Every New Year, and it’s the same promise to ourselves. Lose weight. Eat Healthier. Exercise. And even though most of us will fail to follow through on this resolution (just 8%, according to one finding, achieve their New Year’s Resolution), that failure is not because we don’t want to be healthier. More often, life just gets in the way.
Even with life’s challenges it’s important for us to find ways to help out our heart. Our weight can be an important indicator of our risk level for heart problems. More specifically, where that weight is can elevate risks for heart problems.
For one, a thicker waistline increases the risk for heart attack according to doctors from New York University. Stomach fat is linked to high blood sugar, increased blood pressure and higher levels of triglycerides (a type of fat in your blood).
The reason why belly fat is more dangerous for your heart is because it is closer to your internal organs. This can also be the hardest kind of fat to lose, so working with your care provider to create an eating and exercise plan can be particularly important.
Stress can lead to weight gain
Tension, or stress, might play a role in your waistline. The stress hormone, Cortisol, can increase belly fat. It can narrow your blood vessels which can raise your blood pressure trying to boost the flow of blood. If you are frequently stressed, this process can lead to blood vessel damage and a buildup of plaque.
It can also cause weight gain. The process draws fat from storage and sends it to your belly, which can cause inflammation leading to heart problems.
But what can you really do about stress? Every Sunday article this month is dedicated to reducing stress, so check back on Sunday for a helpful tip.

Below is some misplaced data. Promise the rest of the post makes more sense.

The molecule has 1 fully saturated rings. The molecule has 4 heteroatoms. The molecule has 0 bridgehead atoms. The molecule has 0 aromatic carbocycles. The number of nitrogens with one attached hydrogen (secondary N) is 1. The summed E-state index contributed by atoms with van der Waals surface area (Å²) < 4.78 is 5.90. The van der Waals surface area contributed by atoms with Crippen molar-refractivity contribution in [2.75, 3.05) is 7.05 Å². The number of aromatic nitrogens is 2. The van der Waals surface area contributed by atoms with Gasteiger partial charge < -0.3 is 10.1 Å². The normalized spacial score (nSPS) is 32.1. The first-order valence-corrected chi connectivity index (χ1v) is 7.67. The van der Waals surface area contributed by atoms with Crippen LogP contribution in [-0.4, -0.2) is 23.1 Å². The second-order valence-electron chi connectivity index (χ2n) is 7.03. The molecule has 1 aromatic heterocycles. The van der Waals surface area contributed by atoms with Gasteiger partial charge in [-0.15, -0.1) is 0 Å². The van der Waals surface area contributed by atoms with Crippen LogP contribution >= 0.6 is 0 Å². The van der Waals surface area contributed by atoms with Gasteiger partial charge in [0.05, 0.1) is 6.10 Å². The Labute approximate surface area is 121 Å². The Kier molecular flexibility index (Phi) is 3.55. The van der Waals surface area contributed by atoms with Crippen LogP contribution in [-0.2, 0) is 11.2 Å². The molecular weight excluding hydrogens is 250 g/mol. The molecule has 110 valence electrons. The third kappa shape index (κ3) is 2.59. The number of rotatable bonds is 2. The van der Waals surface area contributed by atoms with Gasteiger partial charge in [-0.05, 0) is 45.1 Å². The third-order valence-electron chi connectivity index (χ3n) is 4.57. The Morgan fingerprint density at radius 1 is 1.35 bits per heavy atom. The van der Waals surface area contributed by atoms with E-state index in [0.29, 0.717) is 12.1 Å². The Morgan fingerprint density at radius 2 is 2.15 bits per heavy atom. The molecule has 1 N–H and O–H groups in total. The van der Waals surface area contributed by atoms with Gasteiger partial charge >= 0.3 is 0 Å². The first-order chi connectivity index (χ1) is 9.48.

I want to lose weight. Now what?
There is no one size fits all approach to losing weight and reducing your waistline. It starts with truly deciding that you want to make a change. You may want to consult your doctor for recommendations or assistance in putting together a plan. Here are a few helpful tips:
Cut the sugar. Sugar isn’t just what you add to your coffee, but it’s in a lot of the things we eat and drink from alcohol to microwave dinners.
Healthy fruits. Some fruits are better than others. Go for strawberries or blueberries over bananas and grapes (which have more sugar).
Choose whole wheat. Avoid white bread and white rice, and opt instead for whole wheat.
Think of it as a marathon. Avoid the two week fat shedding diets, and opt instead for a long term, and more sustainable plan. A Mediterranean style of eating has been shown to be both heart healthy and low in sugar. Read more about the Mediterranean diet.
Always talk to your primary care provider about your heart health, nutrition, exercise, and weight loss plan. If you need to find a primary care provider, use our online Find a Doctor tool.